A Study of Prevalence and Root Causes of Surgical Site Infections in an Acute Care Facility in Sharjah, United Arab Emirates


Authors : Aulin Vitus; Dr Ranga Reddy Burri

Volume/Issue : Volume 8 - 2023, Issue 10 - October

Google Scholar : https://tinyurl.com/43ejja7n

Scribd : https://tinyurl.com/46sjfrj7

DOI : https://doi.org/10.5281/zenodo.10053551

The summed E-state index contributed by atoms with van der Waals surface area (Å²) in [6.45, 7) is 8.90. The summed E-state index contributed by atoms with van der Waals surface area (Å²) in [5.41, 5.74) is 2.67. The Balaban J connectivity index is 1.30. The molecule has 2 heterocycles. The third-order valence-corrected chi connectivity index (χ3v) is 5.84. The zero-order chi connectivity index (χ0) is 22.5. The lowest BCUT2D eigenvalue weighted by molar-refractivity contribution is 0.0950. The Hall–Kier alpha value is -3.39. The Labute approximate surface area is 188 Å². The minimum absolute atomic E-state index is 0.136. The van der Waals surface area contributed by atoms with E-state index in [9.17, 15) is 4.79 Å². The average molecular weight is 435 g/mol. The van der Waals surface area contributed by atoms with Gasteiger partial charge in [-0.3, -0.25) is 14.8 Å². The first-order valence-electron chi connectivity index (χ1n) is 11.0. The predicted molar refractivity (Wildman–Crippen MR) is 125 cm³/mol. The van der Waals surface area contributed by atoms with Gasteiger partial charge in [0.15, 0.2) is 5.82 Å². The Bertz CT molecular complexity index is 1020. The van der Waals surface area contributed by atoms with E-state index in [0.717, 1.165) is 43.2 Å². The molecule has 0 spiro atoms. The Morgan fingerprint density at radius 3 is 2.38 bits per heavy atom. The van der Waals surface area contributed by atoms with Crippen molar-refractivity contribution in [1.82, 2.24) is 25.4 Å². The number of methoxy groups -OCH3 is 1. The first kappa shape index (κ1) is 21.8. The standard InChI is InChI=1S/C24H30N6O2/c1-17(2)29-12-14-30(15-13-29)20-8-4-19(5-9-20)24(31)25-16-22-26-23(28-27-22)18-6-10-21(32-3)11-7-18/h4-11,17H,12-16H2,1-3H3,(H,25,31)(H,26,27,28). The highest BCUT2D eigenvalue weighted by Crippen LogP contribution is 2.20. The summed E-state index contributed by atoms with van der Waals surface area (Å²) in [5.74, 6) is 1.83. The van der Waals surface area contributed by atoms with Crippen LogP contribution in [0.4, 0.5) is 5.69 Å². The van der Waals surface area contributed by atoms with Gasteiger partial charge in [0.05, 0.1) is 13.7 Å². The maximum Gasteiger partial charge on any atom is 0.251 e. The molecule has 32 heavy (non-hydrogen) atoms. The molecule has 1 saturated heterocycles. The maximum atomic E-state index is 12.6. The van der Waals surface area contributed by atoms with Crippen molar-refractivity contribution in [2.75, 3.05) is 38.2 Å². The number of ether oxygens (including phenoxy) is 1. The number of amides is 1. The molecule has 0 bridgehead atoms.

Abstract : Introduction: Hospital-acquired infections are a well-known cause of morbidity and can have negative consequences for patients, particularly surgical site infections (SSIs), which affect up to 5% of surgery patients. Evidence suggests that around 60% of SSIs could be prevented through the use of evidence-based measures.Objective: This study aims to identify the risk factors that contribute to SSIs among patients undergoing major surgery.Methodology: This study was conducted at a teaching hospital in the Unites United Arab Emirates (UAE). To investigate the risk factors for surgical site infections (SSIs) in patients undergoing major surgery, Qualified infection control professionals (ICPs) conducted a hospital-based retrospective descriptive approach. A total of 200 patients who underwent surgery during the first half of 2022 were included in the study. Additionally, a survey was conducted to evaluate the infection control practices and knowledge related to the surgical pathway of patients. To analyze the data collected, the procedure and SSI data were used to generate descriptive reports. Logistic regression analysis was performed to examine the factors associated with SSIs. Odds ratios (ORs) with 95% confidence intervals were used to assess the associations between the dependent variable and other variables.Results: The study revealed that 11 out of 200 patients (5.5%) developed SSIs. The factors found to be associated with SSIs were the patient's ASA score (OR = 4.74; 95% CI = (0.045-490)), length of preoperative stay (OR = 6.09; 95% CI = (0.308-120)), premorbid illness (OR = 4.8; 95% CI = (0.036-640)), and premorbid illness treatment status (OR = 2.04; 95% CI = (0.096-43.286)), mainly focusing on the type of wound, preoperative hospital stay, and comorbid illness. The staff questionnaire proved useful in identifying the risk factors associated with SSIs, while also highlighting the need for more training and education on this important health issue. The survey results showed that responders had a relatively high level of knowledge about the safe surgical pathway, with an overall mean score of 3.43 out of 5 based on the 20 questions provided. Conclusion:To conclude, our study found that 5.5% of the 200 operated patients developed a surgical site infection, with factors such as the type of wound, preoperative hospital stays, and co-morbid illness identified as significant risk factors. Our study also highlighted a lack of knowledge about surgical site infections among some staff members, indicating a need for training in this area. The results underscore the importance of continued research on the prevalence and risk factors of SSIs to improve patient outcomes and reduce healthcare costs. Future research could focus on the effectiveness of prevention interventions, patient factors, microbiological causes, healthcare disparities, and cost-effectiveness of interventions. By identifying effective prevention strategies and improving our understanding of the underlying causes of SSIs, we can work towards reducing the incidence of this significant healthcare complication.